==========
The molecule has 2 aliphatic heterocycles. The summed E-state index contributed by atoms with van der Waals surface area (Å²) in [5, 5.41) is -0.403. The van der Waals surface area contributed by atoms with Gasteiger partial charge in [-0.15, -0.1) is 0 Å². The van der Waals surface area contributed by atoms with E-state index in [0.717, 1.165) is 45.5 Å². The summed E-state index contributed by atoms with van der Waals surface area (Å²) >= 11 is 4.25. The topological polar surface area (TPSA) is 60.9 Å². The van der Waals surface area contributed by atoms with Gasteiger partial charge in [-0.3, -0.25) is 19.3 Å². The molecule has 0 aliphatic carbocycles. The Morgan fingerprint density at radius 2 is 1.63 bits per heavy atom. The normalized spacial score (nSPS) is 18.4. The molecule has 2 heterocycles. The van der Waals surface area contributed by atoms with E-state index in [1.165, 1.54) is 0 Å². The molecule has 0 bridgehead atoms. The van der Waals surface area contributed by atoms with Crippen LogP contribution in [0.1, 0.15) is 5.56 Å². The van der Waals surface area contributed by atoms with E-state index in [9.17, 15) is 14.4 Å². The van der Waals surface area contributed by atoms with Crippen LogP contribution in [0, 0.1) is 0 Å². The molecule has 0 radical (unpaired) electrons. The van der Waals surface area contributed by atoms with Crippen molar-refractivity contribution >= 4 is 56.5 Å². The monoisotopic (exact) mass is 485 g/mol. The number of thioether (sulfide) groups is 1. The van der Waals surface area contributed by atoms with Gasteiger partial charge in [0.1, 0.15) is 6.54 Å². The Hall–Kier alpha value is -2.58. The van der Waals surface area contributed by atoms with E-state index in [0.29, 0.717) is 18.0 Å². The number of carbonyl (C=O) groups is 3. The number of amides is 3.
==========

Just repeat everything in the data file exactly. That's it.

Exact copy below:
The molecule has 2 aliphatic heterocycles. The summed E-state index contributed by atoms with van der Waals surface area (Å²) in [5, 5.41) is -0.403. The van der Waals surface area contributed by atoms with Gasteiger partial charge in [-0.15, -0.1) is 0 Å². The van der Waals surface area contributed by atoms with E-state index in [0.717, 1.165) is 45.5 Å². The summed E-state index contributed by atoms with van der Waals surface area (Å²) >= 11 is 4.25. The topological polar surface area (TPSA) is 60.9 Å². The van der Waals surface area contributed by atoms with Gasteiger partial charge in [-0.3, -0.25) is 19.3 Å². The molecule has 0 aliphatic carbocycles. The Morgan fingerprint density at radius 2 is 1.63 bits per heavy atom. The normalized spacial score (nSPS) is 18.4. The molecule has 2 heterocycles. The van der Waals surface area contributed by atoms with E-state index in [1.165, 1.54) is 0 Å². The molecule has 0 bridgehead atoms. The van der Waals surface area contributed by atoms with Crippen LogP contribution in [0.1, 0.15) is 5.56 Å². The van der Waals surface area contributed by atoms with E-state index in [9.17, 15) is 14.4 Å². The van der Waals surface area contributed by atoms with Crippen LogP contribution in [0, 0.1) is 0 Å². The molecule has 0 radical (unpaired) electrons. The van der Waals surface area contributed by atoms with Crippen molar-refractivity contribution >= 4 is 56.5 Å². The monoisotopic (exact) mass is 485 g/mol. The number of thioether (sulfide) groups is 1. The van der Waals surface area contributed by atoms with Gasteiger partial charge in [0.1, 0.15) is 6.54 Å². The Hall–Kier alpha value is -2.58. The van der Waals surface area contributed by atoms with E-state index in [0.29, 0.717) is 18.0 Å². The number of carbonyl (C=O) groups is 3. The number of amides is 3.